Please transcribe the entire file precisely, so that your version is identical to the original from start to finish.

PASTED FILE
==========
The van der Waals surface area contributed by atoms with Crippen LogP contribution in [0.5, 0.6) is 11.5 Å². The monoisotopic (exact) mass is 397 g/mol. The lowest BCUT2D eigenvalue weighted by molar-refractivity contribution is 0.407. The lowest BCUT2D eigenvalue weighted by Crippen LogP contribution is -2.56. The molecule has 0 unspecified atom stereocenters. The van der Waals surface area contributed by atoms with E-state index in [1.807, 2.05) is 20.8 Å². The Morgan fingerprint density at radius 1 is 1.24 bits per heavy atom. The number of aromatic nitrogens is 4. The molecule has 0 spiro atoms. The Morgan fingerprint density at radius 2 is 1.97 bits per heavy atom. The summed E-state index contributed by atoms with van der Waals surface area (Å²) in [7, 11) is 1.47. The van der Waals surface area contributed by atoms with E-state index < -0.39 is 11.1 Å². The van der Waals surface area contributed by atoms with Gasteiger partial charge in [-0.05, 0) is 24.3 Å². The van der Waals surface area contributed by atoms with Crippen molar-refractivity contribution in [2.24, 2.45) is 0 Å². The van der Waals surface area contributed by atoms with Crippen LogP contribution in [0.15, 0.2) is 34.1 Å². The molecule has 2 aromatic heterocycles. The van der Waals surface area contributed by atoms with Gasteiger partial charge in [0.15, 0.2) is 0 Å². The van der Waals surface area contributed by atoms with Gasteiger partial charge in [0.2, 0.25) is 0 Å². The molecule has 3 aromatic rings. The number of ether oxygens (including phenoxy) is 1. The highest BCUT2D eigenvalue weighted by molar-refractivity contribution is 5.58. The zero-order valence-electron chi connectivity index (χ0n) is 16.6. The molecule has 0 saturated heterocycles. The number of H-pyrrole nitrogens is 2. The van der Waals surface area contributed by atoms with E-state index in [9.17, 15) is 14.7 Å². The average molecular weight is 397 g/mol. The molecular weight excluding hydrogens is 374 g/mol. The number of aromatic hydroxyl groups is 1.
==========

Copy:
The van der Waals surface area contributed by atoms with Crippen LogP contribution in [0.5, 0.6) is 11.5 Å². The monoisotopic (exact) mass is 397 g/mol. The lowest BCUT2D eigenvalue weighted by molar-refractivity contribution is 0.407. The lowest BCUT2D eigenvalue weighted by Crippen LogP contribution is -2.56. The molecule has 0 unspecified atom stereocenters. The van der Waals surface area contributed by atoms with E-state index in [1.807, 2.05) is 20.8 Å². The Morgan fingerprint density at radius 1 is 1.24 bits per heavy atom. The number of aromatic nitrogens is 4. The molecule has 0 spiro atoms. The Morgan fingerprint density at radius 2 is 1.97 bits per heavy atom. The summed E-state index contributed by atoms with van der Waals surface area (Å²) in [7, 11) is 1.47. The van der Waals surface area contributed by atoms with E-state index < -0.39 is 11.1 Å². The van der Waals surface area contributed by atoms with Gasteiger partial charge in [-0.05, 0) is 24.3 Å². The van der Waals surface area contributed by atoms with Crippen molar-refractivity contribution in [2.24, 2.45) is 0 Å². The van der Waals surface area contributed by atoms with Crippen LogP contribution in [0.15, 0.2) is 34.1 Å². The molecule has 2 aromatic heterocycles. The van der Waals surface area contributed by atoms with Gasteiger partial charge in [0.15, 0.2) is 0 Å². The van der Waals surface area contributed by atoms with Gasteiger partial charge in [0.2, 0.25) is 0 Å². The molecule has 3 aromatic rings. The number of ether oxygens (including phenoxy) is 1. The highest BCUT2D eigenvalue weighted by molar-refractivity contribution is 5.58. The zero-order valence-electron chi connectivity index (χ0n) is 16.6. The molecule has 0 saturated heterocycles. The number of H-pyrrole nitrogens is 2. The van der Waals surface area contributed by atoms with E-state index in [9.17, 15) is 14.7 Å². The average molecular weight is 397 g/mol. The molecular weight excluding hydrogens is 374 g/mol. The number of aromatic hydroxyl groups is 1.